1. Có vấn đề nào có thể giải quyết bằng Supervised Learning mà không thể giải quyết bằng Unsupervised Learning không? ANSWER.
  2. In Bias-Variance Decomposition, what if the hypothesis set H_{2} is more complex than the hypothesis H_{1} and the average final hypothesis \bar{g}_{2} is far from target function f than \bar{g}_{1}?
  3. It looks like this result suggests that bad hypothesis can lead to large generalization bound.
  4. How does regularized logistic regression regularize perceptron model?
  5. Andrew Ng says we should apply error analysis on cross validation error (however, I believe that he means non-cross validation error), but his method make me suspect that would lead to seriously tainted validation set. In case of real cross validation error, for my current knowledge it’s hard to tell but my guess is the training/validation set in such case will also get tainted seriously. ANSWER.
  6. What is a feature map?
    • Michael Nielsen in Neural networks and deep learning says feature map, kernel and filter, despite sometimes being used in slightly different ways, are the same:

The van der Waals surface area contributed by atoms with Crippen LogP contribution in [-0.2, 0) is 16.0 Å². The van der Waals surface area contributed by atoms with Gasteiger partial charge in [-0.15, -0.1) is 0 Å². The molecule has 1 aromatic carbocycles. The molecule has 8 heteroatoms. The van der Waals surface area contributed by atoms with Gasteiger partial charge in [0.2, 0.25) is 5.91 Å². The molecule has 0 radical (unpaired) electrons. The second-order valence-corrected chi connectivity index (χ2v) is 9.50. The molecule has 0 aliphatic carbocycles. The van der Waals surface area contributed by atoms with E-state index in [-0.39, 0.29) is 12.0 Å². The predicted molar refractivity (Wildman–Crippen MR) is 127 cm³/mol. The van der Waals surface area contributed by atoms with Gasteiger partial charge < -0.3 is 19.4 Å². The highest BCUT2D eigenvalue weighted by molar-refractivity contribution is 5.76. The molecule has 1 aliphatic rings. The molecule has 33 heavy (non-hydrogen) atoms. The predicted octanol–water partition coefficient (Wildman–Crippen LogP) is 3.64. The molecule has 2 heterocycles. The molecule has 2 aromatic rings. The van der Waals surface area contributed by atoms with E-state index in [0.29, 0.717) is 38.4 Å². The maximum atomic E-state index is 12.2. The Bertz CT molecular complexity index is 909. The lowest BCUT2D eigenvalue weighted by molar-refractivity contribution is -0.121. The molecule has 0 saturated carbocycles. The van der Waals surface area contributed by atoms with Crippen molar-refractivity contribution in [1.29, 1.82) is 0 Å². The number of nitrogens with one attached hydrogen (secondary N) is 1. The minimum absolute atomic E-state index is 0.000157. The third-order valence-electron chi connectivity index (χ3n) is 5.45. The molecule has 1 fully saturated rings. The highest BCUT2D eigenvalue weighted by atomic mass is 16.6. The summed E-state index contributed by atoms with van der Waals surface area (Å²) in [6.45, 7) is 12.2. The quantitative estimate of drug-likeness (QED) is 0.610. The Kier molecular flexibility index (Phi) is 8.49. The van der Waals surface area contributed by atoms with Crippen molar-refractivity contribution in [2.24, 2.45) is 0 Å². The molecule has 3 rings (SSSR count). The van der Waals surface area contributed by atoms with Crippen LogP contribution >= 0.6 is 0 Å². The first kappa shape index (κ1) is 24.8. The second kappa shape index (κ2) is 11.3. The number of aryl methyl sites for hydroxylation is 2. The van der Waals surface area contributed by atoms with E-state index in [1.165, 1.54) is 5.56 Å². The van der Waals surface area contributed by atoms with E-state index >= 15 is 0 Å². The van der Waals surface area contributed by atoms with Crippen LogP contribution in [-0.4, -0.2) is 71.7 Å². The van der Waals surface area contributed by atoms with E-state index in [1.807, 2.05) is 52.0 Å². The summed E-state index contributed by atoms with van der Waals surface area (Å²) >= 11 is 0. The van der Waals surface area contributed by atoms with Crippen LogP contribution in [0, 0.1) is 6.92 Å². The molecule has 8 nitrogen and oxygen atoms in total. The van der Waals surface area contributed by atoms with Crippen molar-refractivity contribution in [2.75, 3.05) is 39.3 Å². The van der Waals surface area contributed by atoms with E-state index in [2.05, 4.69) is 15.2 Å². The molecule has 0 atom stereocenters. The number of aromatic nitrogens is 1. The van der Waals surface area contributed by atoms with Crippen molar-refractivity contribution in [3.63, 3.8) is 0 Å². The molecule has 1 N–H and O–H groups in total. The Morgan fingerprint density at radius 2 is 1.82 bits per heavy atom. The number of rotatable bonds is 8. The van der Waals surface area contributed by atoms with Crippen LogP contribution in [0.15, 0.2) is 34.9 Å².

• For this reason, we sometimes call the map from the input layer to the hidden layer a feature map. We call the weights defining the feature map the shared weights. And we call the bias defining the feature map in this way the shared bias. The shared weights and bias are often said to define a kernel or filter. In the literature, people sometimes use these terms in slightly different ways, and for that reason I’m not going to be more precise; rather, in a moment, we’ll look at some concrete examples.

      • The 20 images correspond to 20 different feature maps (or filters, or kernels). Each map is represented as a 5×5 block image, corresponding to the 5×5 weights in the local receptive field.

    • Ian Goodfellow, Yoshua Bengio and Aaron Courville in Deep Learning says:
      • In convolutional network terminology, the first argument (in this example, the function x) to the convolution is often referred to as the inputand the second argument (in this example, the function w) as the kernel. The output is sometimes referred to as the feature map.


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